The parameters automatically calculated to determine the dynamic properties of the aortic wall were as follows: mean diameter (D) and diastolic diameter (dD); mean distension (in μm); compliance in mm2/kPa, where is the transsectional area of the vessel calculated from the diameter and is pressure; distensibility (ΔA/ΔP XA) in 1/kPa; and stiffness index [dD ln(SAP/DAP)]/(sD-dD),where sD is systolic diameter, SAP is systolic arterial pressure, and DAP is diastolic arterial pressure. Aortic distension was expressed in percent vs. diastolic diameter (ΔD X100/dD). The local pulse wave velocity (PWV) is calculated from , ρ= blood viscosity. Δ represents the systolodiastolic difference during the cardiac cycle.

Additionally we analyzed as previously described [13] the pressure wave and diameter distension wave by recording both signals at 980 Hz (1.02 ms intervals) and averaging them over around 30 cardiac cycles. Pulse pressure (pp) and the distension (d) wave transformed in percent/diastolic diameter were then quantified by the area under the curve (AUCd and AUCpp respectively) corrected by 1/heart rate to avoid heart cycle duration influence. The time recording and AUC/ms were then possibly averaged within groups. A distensibility index was calculated as the ratio of these AUC: AUCd/AUCpp and a compliance index was also added as (distension/diastolic diameter)/(pulse pressure/diastolic pressure).

2.3. Blood Pressure and Blood Pressure Variability in Conscious Rats

Two more groups of SHR, one with L-NAME in drinking water as described above (n=9) and one without (n=8), were implanted with a standard telemetric device (TA11PA-C40, Data Sciences International, the Netherlands) with a pressure transducer under short-term anesthesia with isoflurane. Blood pressure signals were continuously recorded by data analysis software (Dataquest ART®, DSI). Systolic (SBP), diastolic (DBP), mean blood pressure (MBP), pulse pressure (PP), and heart rate (HR) were automatically detected beat to beat with analysis software ECG auto® (v3.0.0.18, EMKA, France) and averaged every minute.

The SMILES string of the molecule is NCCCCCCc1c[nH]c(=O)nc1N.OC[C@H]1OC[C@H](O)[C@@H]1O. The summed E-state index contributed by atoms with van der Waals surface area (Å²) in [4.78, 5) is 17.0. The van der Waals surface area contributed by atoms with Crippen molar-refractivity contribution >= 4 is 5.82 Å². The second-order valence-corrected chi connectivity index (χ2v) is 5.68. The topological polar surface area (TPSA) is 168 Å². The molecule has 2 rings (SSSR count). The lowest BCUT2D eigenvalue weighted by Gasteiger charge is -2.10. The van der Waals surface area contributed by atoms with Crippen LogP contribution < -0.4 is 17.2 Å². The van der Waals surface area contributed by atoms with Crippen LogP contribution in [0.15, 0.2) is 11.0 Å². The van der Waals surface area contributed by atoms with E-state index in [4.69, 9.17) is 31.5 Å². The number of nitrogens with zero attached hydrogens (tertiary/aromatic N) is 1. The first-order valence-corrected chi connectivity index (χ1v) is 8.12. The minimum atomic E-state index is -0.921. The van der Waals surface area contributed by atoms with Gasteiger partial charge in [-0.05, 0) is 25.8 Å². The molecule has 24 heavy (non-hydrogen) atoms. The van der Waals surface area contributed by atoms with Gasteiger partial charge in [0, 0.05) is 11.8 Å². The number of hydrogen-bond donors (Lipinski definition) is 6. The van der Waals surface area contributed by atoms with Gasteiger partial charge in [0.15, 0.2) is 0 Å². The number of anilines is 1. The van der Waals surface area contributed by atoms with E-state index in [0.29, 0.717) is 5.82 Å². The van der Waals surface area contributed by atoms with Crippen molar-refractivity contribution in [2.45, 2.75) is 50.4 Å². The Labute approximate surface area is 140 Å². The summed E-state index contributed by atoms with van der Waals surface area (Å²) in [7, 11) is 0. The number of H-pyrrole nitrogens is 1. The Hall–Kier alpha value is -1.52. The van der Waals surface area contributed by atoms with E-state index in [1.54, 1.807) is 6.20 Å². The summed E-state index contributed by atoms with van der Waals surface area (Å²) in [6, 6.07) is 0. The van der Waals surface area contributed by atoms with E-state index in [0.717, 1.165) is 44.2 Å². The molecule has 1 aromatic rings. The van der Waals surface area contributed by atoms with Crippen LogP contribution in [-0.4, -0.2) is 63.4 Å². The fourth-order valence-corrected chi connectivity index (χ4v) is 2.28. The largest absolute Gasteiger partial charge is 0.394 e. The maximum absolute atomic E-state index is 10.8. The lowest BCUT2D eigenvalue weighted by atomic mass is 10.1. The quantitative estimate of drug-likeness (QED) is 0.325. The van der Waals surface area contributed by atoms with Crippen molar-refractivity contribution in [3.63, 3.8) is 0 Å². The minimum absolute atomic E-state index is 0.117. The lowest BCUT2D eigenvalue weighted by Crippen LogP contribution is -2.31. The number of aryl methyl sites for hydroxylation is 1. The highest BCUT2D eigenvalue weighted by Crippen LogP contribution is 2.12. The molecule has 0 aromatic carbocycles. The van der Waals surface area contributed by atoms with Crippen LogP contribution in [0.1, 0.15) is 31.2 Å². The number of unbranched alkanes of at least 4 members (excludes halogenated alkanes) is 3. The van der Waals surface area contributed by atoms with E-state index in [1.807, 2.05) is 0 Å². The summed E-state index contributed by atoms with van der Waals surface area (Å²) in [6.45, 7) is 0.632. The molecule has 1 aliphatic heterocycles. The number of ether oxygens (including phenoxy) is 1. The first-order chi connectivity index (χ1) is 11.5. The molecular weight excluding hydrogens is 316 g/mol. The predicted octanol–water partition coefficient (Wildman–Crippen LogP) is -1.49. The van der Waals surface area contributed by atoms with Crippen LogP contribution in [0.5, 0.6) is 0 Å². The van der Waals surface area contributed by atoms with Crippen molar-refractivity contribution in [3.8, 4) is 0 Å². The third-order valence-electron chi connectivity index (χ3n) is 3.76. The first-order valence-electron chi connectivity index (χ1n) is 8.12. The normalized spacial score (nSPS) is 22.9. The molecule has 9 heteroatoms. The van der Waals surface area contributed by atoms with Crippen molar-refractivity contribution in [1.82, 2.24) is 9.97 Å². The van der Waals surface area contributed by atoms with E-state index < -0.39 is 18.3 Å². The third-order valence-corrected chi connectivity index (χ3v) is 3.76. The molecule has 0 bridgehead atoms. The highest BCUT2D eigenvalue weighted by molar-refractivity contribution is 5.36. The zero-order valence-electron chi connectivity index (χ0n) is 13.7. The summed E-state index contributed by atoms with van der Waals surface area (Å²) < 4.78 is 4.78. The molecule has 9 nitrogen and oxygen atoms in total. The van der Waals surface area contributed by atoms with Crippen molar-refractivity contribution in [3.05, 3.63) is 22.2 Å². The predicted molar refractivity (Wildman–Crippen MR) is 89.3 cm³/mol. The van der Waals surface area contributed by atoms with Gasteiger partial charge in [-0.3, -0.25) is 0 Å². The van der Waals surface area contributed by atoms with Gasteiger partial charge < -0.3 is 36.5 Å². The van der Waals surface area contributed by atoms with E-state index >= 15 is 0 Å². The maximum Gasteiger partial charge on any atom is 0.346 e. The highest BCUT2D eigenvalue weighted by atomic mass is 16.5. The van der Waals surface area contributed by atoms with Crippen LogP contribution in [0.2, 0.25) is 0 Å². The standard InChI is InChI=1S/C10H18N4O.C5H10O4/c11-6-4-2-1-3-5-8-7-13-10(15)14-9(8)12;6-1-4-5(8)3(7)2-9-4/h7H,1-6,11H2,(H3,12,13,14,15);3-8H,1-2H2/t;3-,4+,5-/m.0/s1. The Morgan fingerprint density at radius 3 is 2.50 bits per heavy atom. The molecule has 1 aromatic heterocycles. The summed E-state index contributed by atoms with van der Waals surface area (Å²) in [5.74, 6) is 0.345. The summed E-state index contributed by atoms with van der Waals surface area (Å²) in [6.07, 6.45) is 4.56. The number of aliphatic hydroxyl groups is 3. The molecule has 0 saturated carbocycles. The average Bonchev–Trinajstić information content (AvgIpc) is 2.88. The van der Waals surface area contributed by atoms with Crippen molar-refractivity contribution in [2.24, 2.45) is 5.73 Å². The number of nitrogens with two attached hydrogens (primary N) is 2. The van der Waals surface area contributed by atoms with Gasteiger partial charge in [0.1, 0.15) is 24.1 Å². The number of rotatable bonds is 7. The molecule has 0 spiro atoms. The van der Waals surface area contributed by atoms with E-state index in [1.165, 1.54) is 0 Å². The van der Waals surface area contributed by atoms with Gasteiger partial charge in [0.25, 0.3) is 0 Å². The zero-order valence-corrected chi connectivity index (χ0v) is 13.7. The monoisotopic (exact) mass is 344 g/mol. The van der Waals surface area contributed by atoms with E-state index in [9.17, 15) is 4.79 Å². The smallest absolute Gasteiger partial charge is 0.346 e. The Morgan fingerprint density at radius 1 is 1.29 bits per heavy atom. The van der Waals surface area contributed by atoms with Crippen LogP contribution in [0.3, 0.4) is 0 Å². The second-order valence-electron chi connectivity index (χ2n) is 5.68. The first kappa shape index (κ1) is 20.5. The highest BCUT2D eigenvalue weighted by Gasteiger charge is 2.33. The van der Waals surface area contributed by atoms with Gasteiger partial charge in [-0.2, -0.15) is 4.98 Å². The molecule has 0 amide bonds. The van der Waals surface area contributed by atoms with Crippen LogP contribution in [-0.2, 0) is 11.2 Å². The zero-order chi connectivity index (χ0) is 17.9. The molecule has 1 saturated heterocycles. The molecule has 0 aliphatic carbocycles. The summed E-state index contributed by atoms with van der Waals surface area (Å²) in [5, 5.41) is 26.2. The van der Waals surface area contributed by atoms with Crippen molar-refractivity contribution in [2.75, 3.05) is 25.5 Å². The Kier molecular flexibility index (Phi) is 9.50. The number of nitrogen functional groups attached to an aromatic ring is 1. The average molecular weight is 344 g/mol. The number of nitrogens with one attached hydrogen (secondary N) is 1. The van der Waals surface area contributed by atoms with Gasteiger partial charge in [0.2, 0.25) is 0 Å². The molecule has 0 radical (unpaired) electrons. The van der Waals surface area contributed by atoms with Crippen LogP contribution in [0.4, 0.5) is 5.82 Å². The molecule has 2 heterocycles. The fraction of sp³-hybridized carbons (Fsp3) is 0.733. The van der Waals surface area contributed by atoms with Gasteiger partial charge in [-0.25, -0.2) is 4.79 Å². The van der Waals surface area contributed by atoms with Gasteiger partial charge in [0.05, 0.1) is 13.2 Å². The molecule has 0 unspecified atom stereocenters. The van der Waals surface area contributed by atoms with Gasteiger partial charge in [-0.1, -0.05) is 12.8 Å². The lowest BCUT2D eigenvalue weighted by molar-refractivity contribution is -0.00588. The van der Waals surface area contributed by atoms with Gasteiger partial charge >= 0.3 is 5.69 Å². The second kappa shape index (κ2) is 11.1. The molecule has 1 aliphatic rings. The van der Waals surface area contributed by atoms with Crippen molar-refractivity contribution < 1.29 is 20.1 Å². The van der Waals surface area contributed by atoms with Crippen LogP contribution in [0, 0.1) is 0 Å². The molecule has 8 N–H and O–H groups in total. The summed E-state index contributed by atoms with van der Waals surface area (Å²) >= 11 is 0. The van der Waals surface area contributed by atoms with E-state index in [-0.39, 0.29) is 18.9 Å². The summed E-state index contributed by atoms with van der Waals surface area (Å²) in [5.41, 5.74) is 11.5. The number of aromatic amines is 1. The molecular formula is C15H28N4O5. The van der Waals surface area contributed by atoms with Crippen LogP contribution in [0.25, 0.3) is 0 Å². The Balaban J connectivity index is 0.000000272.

Data were analyzed 1 day before L-NAME treatment and then at days 7, 14, 21, and 28 of treatment and similarly for the control SHR group. Reported values of SBP, DBP, MBP, and PP, represented the mean of individual measurements over the 24 h recording period. Short-term variability of HR, SBP, DBP, and PP was calculated over 1-minute periods over 24h Average Real Variability (ARV), an index used in clinical studies, considered as the most potent index for short-term BP variability, evaluates the variability between consecutive and validated readings [17], and was calculated by the following formula:where k ranges from 1 to n, w is the time interval between and , (1 minute) and n is the number of BP readings in 24 hours (1440 values).

2.4. Samples for Ex Vivo Experiments

Urines were collected during 24 hours 3 days before the end of the protocol; proteinuria and the urinary ratio protein/creatinine were measured (ABX PENTRA C400).